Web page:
A high school in western Colorado may soon have an armed principal and district superintendent after a unanimous vote by the school board last week.
The Cortez Journal reports that the Dolores County school board voted to have the Dove Creek High School principal and district superintendent double as security officers with a pay raise of $1 apiece.
"What we're trying to do is driven by budget. We don't have the funds to hire a (school resource officer)," Hankins told The Cortez Journal.
Superintendent Bruce Hankins and Principal Ty Gray would have to first complete a concealed carry weapons course and receive a permit from the county sheriff's office.
According to the Associated Press, Hankins said school security talks had begun even before the Sandy Hook shooting in December.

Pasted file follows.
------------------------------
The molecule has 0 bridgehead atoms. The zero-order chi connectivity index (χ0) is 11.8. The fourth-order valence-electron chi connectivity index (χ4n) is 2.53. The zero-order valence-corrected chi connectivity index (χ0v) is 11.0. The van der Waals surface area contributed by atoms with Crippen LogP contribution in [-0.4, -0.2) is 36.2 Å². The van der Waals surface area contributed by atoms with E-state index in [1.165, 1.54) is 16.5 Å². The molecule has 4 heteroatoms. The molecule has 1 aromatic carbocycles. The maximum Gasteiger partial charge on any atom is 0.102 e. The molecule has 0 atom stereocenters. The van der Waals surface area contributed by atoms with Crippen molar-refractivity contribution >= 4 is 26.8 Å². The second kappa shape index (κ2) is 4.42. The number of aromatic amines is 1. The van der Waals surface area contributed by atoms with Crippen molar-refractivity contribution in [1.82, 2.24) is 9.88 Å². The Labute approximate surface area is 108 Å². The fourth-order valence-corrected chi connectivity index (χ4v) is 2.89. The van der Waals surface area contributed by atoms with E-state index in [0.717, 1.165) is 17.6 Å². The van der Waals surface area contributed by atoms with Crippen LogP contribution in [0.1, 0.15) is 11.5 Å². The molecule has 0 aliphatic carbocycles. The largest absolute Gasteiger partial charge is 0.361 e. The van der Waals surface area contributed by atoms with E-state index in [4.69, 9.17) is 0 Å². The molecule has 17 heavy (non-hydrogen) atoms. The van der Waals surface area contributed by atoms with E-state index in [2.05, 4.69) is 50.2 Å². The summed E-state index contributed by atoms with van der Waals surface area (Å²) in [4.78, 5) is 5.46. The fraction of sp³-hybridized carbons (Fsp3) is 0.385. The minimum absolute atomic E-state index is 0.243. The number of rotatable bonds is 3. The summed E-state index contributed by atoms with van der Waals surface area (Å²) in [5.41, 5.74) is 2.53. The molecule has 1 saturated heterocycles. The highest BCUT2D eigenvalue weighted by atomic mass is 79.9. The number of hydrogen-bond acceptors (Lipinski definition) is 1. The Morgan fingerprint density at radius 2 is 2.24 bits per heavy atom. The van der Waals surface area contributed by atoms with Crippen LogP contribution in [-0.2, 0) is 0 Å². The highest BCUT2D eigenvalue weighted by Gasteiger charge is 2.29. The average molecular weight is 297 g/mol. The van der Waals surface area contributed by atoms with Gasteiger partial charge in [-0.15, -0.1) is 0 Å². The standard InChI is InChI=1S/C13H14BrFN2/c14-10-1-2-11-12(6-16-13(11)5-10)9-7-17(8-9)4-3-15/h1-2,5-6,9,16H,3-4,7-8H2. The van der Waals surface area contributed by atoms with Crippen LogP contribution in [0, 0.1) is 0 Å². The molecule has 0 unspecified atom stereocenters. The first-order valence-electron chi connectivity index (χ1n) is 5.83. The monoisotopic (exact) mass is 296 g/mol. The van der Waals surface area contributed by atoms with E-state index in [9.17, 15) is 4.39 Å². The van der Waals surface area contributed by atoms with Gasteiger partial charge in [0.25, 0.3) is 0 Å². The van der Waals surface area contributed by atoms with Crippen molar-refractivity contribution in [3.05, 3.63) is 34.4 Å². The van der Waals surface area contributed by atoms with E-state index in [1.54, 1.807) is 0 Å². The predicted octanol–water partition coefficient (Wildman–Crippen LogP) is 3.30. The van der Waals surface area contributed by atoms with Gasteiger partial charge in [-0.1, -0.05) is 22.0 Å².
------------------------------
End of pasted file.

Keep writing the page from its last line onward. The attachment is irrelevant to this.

The first gun legislation considered in the state legislature this year would have allowed local school boards to vote whether employees ought to be able to carry concealed weapons on campus, but it was defeated on a party-line vote by democrats last month. However, Colorado law says that permit holders may carry concealed weapons at school so long as they're under contract as a security officer.
"There are many ways to skin this cat," Weld County District Attorney Ken Buck was quoted as saying to a Rocky Mountain Gun Owners class last month.
The Dolores County School Board says that the $1 raise is meant to act as the monetary contract securing Hankins and Gray as security officers.
The county only has about 260 students, but 9News reports that the principal and superintendent could be armed in as little as a few weeks.
"As a district we feel this is the best way to protect our kids in case something were to ever happen," Gray said.